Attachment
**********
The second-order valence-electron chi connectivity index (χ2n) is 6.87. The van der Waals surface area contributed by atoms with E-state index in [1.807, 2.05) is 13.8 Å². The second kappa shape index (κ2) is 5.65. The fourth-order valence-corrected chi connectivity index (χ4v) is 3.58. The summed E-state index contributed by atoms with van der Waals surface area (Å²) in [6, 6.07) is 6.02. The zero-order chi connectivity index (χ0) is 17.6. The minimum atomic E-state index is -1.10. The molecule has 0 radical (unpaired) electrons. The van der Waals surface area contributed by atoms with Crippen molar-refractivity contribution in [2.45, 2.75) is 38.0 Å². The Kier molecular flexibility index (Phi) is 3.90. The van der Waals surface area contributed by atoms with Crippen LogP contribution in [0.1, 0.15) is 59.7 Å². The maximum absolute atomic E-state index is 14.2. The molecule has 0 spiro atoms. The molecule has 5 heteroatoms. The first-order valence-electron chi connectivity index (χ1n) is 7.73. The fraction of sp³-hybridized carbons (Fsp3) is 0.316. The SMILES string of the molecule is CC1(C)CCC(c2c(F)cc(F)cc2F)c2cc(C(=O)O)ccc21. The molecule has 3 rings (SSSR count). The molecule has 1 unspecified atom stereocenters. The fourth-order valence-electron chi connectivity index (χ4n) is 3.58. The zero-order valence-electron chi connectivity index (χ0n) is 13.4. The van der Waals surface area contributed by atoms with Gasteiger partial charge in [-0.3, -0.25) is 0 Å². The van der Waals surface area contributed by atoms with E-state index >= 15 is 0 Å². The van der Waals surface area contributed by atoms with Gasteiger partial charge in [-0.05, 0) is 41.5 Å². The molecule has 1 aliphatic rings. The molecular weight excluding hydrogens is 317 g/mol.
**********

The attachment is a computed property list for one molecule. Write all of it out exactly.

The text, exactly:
The second-order valence-electron chi connectivity index (χ2n) is 6.87. The van der Waals surface area contributed by atoms with E-state index in [1.807, 2.05) is 13.8 Å². The second kappa shape index (κ2) is 5.65. The fourth-order valence-corrected chi connectivity index (χ4v) is 3.58. The summed E-state index contributed by atoms with van der Waals surface area (Å²) in [6, 6.07) is 6.02. The zero-order chi connectivity index (χ0) is 17.6. The minimum atomic E-state index is -1.10. The molecule has 0 radical (unpaired) electrons. The van der Waals surface area contributed by atoms with Crippen molar-refractivity contribution in [2.45, 2.75) is 38.0 Å². The Kier molecular flexibility index (Phi) is 3.90. The van der Waals surface area contributed by atoms with Crippen LogP contribution in [0.1, 0.15) is 59.7 Å². The maximum absolute atomic E-state index is 14.2. The molecule has 0 spiro atoms. The molecule has 5 heteroatoms. The first-order valence-electron chi connectivity index (χ1n) is 7.73. The fraction of sp³-hybridized carbons (Fsp3) is 0.316. The SMILES string of the molecule is CC1(C)CCC(c2c(F)cc(F)cc2F)c2cc(C(=O)O)ccc21. The molecule has 3 rings (SSSR count). The molecule has 1 unspecified atom stereocenters. The fourth-order valence-electron chi connectivity index (χ4n) is 3.58. The zero-order valence-electron chi connectivity index (χ0n) is 13.4. The van der Waals surface area contributed by atoms with Gasteiger partial charge in [-0.3, -0.25) is 0 Å². The van der Waals surface area contributed by atoms with E-state index >= 15 is 0 Å². The van der Waals surface area contributed by atoms with Gasteiger partial charge in [-0.05, 0) is 41.5 Å². The molecule has 1 aliphatic rings. The molecular weight excluding hydrogens is 317 g/mol.